Shutdown slows court-ordered inquiry into Clinton email setup

A series of depositions that a federal judge authorized this week to explore Hillary Clinton’s use of a private email account
as secretary of State have been put on ice due to the partial government shutdown.
On Thursday, U.S. District Court Judge Royce Lamberth granted a request from Justice Department lawyers to put the
discovery process he ordered on hold and that all related deadlines be extended for as long as the budget standoff continues.

In an order Tuesday, Lamberth agreed to allow the conservative watchdog group Judicial Watch to take depositions from
10 or more individuals to explore whether Clinton’s use of the private email set-up was a deliberate effort to avoid the
Freedom of Information Act and whether lawyers acted in bad faith by trying to settle a Judicial Watch FOIA suit in 2014
and 2015 even though some State Department officials were aware of Clinton’s private email arrangement.

Among the officials Lamberth agreed to subpoena for depositions are former Clinton deputy chief of staff Jake Sullivan,
Clinton attorney and adviser Heather Samuelsohn, former Assistant Secretary for Diplomatic Security Eric Boswell, and a
former close adviser to President Bill Clinton, Justin Cooper.

However, Justice Department lawyers responded Wednesday with a request that the case — nominally about a search for
records related to talking points about the 2012 Benghazi attack — be suspended until funding for the Justice Department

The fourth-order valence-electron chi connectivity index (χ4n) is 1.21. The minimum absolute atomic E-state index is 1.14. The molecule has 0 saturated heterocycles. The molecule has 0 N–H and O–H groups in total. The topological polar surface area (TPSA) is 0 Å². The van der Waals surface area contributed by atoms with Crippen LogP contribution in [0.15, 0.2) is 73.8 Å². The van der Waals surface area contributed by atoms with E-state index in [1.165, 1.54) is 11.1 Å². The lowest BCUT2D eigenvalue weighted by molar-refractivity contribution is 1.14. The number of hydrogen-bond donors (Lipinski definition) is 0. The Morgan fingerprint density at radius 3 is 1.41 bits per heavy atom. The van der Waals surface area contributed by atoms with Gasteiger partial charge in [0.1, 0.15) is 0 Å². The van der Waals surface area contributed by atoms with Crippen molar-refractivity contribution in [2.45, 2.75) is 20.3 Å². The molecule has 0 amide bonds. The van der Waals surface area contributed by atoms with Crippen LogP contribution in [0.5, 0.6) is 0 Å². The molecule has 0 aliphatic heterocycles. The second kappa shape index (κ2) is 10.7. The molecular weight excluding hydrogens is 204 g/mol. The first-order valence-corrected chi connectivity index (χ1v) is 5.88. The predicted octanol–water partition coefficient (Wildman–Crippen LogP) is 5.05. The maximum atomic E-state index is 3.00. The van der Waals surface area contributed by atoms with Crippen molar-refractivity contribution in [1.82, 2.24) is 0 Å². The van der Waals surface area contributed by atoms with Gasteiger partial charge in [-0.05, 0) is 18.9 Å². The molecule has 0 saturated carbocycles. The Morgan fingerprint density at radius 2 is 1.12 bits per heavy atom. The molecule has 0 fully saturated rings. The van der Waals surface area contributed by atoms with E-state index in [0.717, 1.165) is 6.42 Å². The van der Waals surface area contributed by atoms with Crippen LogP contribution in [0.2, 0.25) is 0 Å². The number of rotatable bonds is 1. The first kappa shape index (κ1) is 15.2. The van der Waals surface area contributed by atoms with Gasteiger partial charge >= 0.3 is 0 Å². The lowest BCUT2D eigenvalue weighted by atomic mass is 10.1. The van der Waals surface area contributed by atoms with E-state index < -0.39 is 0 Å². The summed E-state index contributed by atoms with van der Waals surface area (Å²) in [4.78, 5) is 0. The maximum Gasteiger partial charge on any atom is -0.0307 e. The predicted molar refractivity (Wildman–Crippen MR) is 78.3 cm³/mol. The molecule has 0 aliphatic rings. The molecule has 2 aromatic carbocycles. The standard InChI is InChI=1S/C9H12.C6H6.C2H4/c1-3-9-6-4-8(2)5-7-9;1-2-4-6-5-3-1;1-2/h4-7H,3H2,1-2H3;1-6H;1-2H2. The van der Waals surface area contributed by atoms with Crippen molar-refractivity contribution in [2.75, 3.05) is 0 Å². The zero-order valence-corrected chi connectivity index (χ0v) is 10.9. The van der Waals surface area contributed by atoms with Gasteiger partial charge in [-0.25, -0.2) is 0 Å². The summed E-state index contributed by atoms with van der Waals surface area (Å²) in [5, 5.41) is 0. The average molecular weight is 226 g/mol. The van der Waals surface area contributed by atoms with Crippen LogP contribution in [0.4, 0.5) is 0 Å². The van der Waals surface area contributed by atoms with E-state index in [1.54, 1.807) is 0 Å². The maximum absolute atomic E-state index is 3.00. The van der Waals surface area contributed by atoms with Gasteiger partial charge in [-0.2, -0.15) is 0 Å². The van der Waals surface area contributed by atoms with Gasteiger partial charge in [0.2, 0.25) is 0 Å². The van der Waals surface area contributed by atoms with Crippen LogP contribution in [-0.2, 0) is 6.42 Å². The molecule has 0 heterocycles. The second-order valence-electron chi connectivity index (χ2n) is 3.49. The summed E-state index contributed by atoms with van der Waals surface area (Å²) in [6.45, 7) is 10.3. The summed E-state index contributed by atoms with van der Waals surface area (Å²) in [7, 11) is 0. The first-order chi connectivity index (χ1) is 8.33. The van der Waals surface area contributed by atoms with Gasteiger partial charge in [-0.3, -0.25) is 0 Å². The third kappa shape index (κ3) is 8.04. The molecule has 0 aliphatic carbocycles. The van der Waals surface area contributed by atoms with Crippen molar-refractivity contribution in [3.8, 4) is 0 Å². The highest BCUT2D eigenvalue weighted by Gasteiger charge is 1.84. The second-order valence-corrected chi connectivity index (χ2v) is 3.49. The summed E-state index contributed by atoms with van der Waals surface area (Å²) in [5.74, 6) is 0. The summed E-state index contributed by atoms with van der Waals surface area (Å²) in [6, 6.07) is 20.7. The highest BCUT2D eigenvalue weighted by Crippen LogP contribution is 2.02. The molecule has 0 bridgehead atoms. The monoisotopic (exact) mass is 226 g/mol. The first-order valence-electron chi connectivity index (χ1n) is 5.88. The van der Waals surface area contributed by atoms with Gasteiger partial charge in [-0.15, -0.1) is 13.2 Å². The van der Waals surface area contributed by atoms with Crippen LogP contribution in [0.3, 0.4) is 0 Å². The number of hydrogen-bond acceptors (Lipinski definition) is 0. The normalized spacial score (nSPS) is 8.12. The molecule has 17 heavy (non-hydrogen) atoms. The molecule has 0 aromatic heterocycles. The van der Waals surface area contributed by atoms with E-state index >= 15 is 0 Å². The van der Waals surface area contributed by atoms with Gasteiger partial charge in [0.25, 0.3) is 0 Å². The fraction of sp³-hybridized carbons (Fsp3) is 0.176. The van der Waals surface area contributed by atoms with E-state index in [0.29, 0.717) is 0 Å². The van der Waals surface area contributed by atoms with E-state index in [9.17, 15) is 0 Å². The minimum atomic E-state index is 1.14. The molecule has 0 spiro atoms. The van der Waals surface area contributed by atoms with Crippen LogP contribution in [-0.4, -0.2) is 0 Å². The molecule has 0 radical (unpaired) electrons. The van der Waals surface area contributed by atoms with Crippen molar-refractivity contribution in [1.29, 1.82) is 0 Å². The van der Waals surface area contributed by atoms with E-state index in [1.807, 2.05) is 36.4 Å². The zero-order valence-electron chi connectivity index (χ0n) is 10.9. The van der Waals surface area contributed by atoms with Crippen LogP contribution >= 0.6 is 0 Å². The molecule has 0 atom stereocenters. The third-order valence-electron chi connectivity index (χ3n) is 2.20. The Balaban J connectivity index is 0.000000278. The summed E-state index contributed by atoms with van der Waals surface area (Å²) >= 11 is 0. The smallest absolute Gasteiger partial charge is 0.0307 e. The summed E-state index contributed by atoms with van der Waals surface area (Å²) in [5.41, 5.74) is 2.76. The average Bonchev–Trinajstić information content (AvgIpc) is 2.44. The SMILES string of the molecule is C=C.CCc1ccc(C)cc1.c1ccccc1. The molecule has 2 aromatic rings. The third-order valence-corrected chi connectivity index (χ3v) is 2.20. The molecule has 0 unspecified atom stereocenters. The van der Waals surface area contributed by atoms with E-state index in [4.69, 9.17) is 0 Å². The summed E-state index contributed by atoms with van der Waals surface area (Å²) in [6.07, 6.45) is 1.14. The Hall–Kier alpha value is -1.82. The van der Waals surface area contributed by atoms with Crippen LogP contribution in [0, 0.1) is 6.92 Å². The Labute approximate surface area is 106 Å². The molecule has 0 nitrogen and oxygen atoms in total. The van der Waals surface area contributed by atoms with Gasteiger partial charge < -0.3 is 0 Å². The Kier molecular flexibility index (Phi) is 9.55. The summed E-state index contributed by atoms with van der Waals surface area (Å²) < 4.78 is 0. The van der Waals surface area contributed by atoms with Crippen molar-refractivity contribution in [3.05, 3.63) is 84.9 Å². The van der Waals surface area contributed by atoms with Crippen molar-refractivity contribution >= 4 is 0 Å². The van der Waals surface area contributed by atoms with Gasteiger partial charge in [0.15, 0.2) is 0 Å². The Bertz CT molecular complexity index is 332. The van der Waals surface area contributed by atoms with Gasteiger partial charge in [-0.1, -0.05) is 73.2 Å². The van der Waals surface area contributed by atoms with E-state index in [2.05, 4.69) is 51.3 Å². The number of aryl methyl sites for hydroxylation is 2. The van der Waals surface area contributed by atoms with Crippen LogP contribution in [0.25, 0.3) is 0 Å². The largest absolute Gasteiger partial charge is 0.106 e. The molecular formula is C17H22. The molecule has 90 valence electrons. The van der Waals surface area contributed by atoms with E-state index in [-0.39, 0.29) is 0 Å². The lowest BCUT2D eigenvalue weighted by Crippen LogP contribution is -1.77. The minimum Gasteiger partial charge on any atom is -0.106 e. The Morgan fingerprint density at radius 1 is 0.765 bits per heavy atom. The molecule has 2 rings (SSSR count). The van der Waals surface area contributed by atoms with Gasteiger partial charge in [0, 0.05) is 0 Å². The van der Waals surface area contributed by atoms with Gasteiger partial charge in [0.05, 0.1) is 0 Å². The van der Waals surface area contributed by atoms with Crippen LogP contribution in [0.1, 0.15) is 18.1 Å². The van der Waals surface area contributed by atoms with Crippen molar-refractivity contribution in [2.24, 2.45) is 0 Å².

and State Department is restored.

“To respond to Plaintiff’s interrogatories and document requests (including one that will require searches of State’s email
records for 24 officials or former officials) will require not only members of the Department of Justice’s litigation team, all
of whom are currently furloughed, but also State attorneys and employees from various bureaus and components who are
likewise furloughed,” the Justice lawyers wrote. “The Government will require an even broader array of State employees—
most of whom are currently furloughed—to prepare for the numerous depositions described in the Discovery Order.”

On Thursday, the situation grew murkier as the State Department announced it was calling most of its furloughed staff back
to work next week. Officials said they’d located enough funds to cover at least one two-week pay period for those workers.

Justice Department attorneys notified Lamberth of the development just after 11 P.M. Thursday, about 12 hours after he
entered his order putting off the discovery deadlines. They attached an email State Deputy Undersecretary for Management
Bill Todd sent Thursday afternoon announcing the recall of staff.

Justice Department lawyers said they plan to bow out of the case for now, but that State Department employees will
attempt to begin gathering records responsive to the discovery the judge authorized.

“During the time the Department of State has funds available to cover its direct-hire employees, State Department
personnel will, to the extent possible without the advice and direction of Justice Department attorneys, take steps to make
what progress they can in preparing responses to the discovery requests that Plaintiff has already served,” the Justice
attorneys wrote.

Another judge handling a separate FOIA case previously granted Judicial Watch discovery into the Hillary Clinton email
issue. That led to depositions of former Clinton chief of staff Cheryl Mills and deputy chief of staff Huma Abedin. The
conservative group is not seeking to depose them again in the suit before Lamberth.